On the face of it, cookstove design seems like a simple problem for someone with a doctorate in engineering. DeFoort quickly learned that wasn’t the case. “It’s a humbling problem,” he says. “The cookstove is actually incredibly complex from a combustion standpoint, much more so than an engine is.” That’s due, in part, to the cookstove’s fuel source. Take wood, for example. “Wood is a mixture of all sorts of chemicals, so when you burn them, there’s a much more complex reaction,” says DeFoort. “It’s this open-ended, multivariable kind of problem, which makes optimizing it very difficult.”

As Envirofit worked toward that optimization, they wanted to avoid repeating the mistakes of others. One problem with previous cookstove initiatives, says Lorenz, is that they often emphasize a social mission over pollution reduction — specifically, the stoves needed to be produced locally. But those good intentions can bring unintended consequences.

“You get such horrible quality control when you do those kinds of programs, and you end up sacrificing the indoor air pollution goal by focusing too much on how and where it’s built,” says Lorenz. He’s seen many cases where local people learn to build cookstoves — and a year or two later, the cookstoves they produce bear little resemblance to the original design.  “People didn’t like certain features, so they changed them,” says Lorenz. In the process, they unwittingly remove the design elements that had improved the stove’s emissions.

To ensure rigorous quality control, Envirofit chose to mass-produce the stoves in a factory. But that doesn’t mean they’re not helping local economies. Instead of selling direct to end users, Envirofit sells stoves to distributors, who hire local retail agents. “It’s hard to put a number on it, but there definitely has been a lot of job creation across these countries in the sales and distribution areas,” says Lorenz.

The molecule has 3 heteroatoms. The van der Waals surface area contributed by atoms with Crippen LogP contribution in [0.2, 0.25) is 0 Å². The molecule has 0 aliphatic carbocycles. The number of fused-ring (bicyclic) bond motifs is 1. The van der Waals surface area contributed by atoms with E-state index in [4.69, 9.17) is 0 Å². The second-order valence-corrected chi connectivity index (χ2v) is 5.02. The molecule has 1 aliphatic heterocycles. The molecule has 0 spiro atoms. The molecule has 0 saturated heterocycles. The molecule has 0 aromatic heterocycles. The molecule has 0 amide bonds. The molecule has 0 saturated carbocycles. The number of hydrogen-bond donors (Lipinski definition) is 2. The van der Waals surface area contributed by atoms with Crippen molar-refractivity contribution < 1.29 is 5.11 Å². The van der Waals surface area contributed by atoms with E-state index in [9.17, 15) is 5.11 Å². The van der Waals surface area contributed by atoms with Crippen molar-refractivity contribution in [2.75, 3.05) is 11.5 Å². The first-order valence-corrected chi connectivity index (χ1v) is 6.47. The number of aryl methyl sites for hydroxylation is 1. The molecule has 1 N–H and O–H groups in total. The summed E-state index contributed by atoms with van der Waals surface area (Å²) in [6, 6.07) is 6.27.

Mass production meant Envirofit would have to ship the stoves, which posed its own set of challenges. Typically, cookstoves have ceramic or clay combustion chambers, making them ill-suited for shipping because those materials are heavy and breakable. And Envirofit wanted a durable cookstove—one that would last at least five years.

The design team decided that the best solution would be an all-metal combustion chamber. But to do that, they needed the right alloy. “You think of a cookstove as a very simple thing that you build fire in, but it’s actually an incredible harsh environment for any metal to live in,” says Lorenz.  The material would need to withstand temperatures up to 1,650 Fahrenheit and exposure to corrosive compounds released when biomass burns. 

DeFoort and his colleagues knew that such metals existed. They’re called super alloys — but at about $50 per pound, they carry a super-big price tag. Envirofit needed a metal that would be less than 10 percent of that cost. To make any in-roads replacing open-flame cooking methods, the product had to be inexpensive. As Jeremy Nelson, licensing and business development director at CSU’s technology transfer office observes: “Your competition is three rocks on the ground.”

To develop a special alloy that was both resilient and inexpensive, the design team worked with the Oakridge National Research Laboratory, which has a group focused on high-temperature materials. After a year of testing an array of metals, they found a low-cost option that could survive a cookstove’s punishing interior.

That breakthrough opened up possibilities that hadn’t existed for other cookstoves. “Once we had the metal, we could do some interesting things on the design side,” says DeFoort. That includes making the stove more lightweight, which reduced the amount of fuel needed. The designers also added an orifice ring — a round metal plate with hole in the middle, like a large washer. It helps recirculate the gas to the center of the combustion chamber, increasing the chance that it will be fully combusted, and that means reduced emissions.  “It’s a very simple thing,” says DeFoort. “But nobody had thought of it because nobody could use metal in a cookstove before.”

Those changes helped lead to a cookstove that emits up to 80 percent less smoke and harmful gasses, uses 60 percent less fuel, and reduces cooking times by 40 percent.